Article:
Maduro Venezuela
Venezuela's President Nicolas Maduro greets supporters as he arrives for a national assembly in Caracas to attend an Independence day ceremony. Reuters

Venezuelan President Nicolas Maduro has claimed that the US is involved in a plot to assassinate him and remove his government from power.

On his weekly radio show, Maduro said that there are hundreds of emails that implicate members of the US State Department in the conspiracy to kill him.

"We will ask the State Department for an explanation of the evidence that implicates high-level functionaries in a plan to assassinate the president of the Bolivarian Republic," said Maduro on his "En Contacto con Maduro" radio show.

Venezuela has proceeded to open an investigation into the plot to overthrow Maduro's government, according to state news outlet TeleSur.

The South American leader said that the investigation had brought new information on a possible coup to light, and said that the alleged plot had threatened the foundations of the Venezuelan constitution.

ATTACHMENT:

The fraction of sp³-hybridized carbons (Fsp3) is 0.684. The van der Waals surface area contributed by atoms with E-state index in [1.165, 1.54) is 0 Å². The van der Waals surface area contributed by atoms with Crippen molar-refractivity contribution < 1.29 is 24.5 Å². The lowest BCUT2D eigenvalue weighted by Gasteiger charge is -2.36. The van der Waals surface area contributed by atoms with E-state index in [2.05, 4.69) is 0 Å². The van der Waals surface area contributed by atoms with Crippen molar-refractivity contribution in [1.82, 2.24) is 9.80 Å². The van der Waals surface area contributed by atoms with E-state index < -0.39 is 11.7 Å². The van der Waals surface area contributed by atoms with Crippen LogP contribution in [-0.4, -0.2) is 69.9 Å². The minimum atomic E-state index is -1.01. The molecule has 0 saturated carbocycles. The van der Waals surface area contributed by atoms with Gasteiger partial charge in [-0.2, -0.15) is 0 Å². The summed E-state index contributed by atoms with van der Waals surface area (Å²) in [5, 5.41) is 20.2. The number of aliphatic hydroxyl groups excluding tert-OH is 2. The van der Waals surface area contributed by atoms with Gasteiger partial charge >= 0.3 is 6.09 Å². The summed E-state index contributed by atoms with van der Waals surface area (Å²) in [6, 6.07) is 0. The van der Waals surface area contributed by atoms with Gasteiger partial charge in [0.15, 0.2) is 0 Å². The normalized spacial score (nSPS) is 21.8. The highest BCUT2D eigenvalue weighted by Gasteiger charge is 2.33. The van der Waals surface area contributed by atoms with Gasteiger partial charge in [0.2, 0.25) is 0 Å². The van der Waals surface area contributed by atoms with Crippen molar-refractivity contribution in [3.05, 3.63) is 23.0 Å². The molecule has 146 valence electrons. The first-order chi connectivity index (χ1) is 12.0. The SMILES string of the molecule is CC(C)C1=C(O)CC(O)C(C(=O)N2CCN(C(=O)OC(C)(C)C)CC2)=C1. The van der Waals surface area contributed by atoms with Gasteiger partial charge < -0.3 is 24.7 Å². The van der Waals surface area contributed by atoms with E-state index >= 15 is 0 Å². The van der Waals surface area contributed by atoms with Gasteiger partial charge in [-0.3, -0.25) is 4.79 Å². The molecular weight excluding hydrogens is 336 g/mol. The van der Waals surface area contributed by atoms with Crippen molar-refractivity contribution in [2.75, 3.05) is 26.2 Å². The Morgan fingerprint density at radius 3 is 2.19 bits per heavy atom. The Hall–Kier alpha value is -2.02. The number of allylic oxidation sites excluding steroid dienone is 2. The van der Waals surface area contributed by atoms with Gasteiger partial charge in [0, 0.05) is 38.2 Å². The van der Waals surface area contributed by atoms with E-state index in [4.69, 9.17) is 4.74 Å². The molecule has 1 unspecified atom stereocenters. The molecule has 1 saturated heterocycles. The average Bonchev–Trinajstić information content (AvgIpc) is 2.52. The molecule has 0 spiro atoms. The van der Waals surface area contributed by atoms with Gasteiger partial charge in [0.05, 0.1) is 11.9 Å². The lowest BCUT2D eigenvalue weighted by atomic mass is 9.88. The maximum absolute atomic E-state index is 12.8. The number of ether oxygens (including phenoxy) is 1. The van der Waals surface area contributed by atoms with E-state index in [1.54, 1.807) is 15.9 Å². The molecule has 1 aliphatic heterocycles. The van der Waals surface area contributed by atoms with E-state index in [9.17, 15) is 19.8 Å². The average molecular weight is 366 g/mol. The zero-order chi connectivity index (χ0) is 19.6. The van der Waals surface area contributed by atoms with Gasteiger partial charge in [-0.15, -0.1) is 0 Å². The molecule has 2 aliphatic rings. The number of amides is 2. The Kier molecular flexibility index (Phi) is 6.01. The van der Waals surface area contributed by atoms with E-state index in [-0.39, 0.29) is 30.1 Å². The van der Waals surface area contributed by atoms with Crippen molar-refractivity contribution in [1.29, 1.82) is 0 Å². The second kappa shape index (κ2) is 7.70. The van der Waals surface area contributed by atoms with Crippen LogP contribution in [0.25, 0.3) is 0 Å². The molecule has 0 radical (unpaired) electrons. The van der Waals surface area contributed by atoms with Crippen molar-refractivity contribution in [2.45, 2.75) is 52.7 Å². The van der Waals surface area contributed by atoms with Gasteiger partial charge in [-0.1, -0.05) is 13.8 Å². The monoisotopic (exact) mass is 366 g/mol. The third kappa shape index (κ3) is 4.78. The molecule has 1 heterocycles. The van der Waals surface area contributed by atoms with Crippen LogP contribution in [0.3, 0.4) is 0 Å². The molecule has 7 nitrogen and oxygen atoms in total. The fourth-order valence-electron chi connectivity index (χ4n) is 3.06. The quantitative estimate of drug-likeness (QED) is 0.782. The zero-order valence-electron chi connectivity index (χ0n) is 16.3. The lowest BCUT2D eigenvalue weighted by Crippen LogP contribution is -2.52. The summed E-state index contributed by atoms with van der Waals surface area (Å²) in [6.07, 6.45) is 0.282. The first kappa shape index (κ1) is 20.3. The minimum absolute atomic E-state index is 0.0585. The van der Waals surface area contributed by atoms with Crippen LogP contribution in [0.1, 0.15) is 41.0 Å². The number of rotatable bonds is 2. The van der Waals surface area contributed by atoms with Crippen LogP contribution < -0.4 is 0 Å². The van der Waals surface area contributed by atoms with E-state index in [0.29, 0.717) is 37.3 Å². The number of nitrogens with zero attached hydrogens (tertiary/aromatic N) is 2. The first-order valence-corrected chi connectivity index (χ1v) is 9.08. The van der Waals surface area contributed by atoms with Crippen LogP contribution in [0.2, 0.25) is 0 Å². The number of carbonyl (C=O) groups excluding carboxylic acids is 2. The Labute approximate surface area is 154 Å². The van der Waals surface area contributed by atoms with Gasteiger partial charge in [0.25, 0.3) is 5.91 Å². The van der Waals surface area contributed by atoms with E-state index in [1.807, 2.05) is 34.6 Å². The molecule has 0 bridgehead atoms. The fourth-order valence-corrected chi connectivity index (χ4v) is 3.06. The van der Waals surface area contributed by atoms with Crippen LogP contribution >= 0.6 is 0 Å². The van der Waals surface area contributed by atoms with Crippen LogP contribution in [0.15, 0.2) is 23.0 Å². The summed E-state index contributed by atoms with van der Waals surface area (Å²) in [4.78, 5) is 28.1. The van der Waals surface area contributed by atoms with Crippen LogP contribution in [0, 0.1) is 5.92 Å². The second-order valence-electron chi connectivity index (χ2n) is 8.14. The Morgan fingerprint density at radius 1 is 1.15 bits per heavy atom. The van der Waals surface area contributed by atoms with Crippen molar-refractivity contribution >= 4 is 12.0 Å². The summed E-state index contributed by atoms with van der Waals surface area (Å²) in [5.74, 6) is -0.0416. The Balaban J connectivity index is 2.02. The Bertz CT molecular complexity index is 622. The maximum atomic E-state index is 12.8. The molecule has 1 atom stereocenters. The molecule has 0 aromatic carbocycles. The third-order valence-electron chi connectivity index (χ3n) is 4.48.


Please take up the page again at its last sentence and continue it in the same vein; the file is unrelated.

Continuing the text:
"The evidence shows they were trying to find a way to assassinate the head of state and other leaders of the Bolivarian Revolution," said Maduro.

Authorities are claiming that the plan was created by Venezuela's far right and was fully supported by the US State Department.

Venezuelan authorities gathered emails from political figures as part of their investigation, some of which Maduro says provide proof that there is indeed a conspiracy led by the far right and backed by the United States.

"All of the emails were gathered legally," said Maduro. He added that more evidence on the alleged coup would be revealed later this week.

"Anyone linked to this case or believed to have participated in the coup and assassination plot will be charged and put in jail or banned from leaving the country," said Venezuela's Attorney General Luisa Ortega.

Venezuela has been beset by unrest initiated by opposition leaders since February because of high inflation, food shortages and an increasing murder rate. Forty two people have died in the protests while 835 have been wounded.